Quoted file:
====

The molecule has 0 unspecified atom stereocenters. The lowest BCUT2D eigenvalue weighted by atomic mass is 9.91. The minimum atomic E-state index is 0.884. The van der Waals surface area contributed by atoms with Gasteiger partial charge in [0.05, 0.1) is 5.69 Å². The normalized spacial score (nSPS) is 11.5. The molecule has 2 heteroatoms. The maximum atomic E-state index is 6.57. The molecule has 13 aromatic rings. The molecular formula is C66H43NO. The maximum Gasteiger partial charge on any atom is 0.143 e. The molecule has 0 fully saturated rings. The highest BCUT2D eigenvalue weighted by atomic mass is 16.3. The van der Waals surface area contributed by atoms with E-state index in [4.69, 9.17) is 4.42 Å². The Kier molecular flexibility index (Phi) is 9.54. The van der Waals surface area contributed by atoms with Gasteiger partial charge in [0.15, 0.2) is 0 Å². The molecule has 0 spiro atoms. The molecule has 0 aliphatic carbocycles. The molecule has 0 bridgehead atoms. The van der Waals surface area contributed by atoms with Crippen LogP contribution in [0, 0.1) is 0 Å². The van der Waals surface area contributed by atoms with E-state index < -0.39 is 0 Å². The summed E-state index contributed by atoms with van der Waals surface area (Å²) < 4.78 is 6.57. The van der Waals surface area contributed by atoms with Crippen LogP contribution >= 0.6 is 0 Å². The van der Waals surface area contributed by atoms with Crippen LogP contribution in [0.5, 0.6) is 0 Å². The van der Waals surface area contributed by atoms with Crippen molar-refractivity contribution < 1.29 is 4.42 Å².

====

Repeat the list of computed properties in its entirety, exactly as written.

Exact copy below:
The molecule has 0 unspecified atom stereocenters. The lowest BCUT2D eigenvalue weighted by atomic mass is 9.91. The minimum atomic E-state index is 0.884. The van der Waals surface area contributed by atoms with Gasteiger partial charge in [0.05, 0.1) is 5.69 Å². The normalized spacial score (nSPS) is 11.5. The molecule has 2 heteroatoms. The maximum atomic E-state index is 6.57. The molecule has 13 aromatic rings. The molecular formula is C66H43NO. The maximum Gasteiger partial charge on any atom is 0.143 e. The molecule has 0 fully saturated rings. The highest BCUT2D eigenvalue weighted by atomic mass is 16.3. The van der Waals surface area contributed by atoms with E-state index in [4.69, 9.17) is 4.42 Å². The Kier molecular flexibility index (Phi) is 9.54. The van der Waals surface area contributed by atoms with Gasteiger partial charge in [0.15, 0.2) is 0 Å². The molecule has 0 spiro atoms. The molecule has 0 aliphatic carbocycles. The molecule has 0 bridgehead atoms. The van der Waals surface area contributed by atoms with Crippen LogP contribution in [0, 0.1) is 0 Å². The van der Waals surface area contributed by atoms with E-state index < -0.39 is 0 Å². The summed E-state index contributed by atoms with van der Waals surface area (Å²) < 4.78 is 6.57. The van der Waals surface area contributed by atoms with Crippen LogP contribution >= 0.6 is 0 Å². The van der Waals surface area contributed by atoms with Crippen LogP contribution in [0.5, 0.6) is 0 Å². The van der Waals surface area contributed by atoms with Crippen molar-refractivity contribution < 1.29 is 4.42 Å².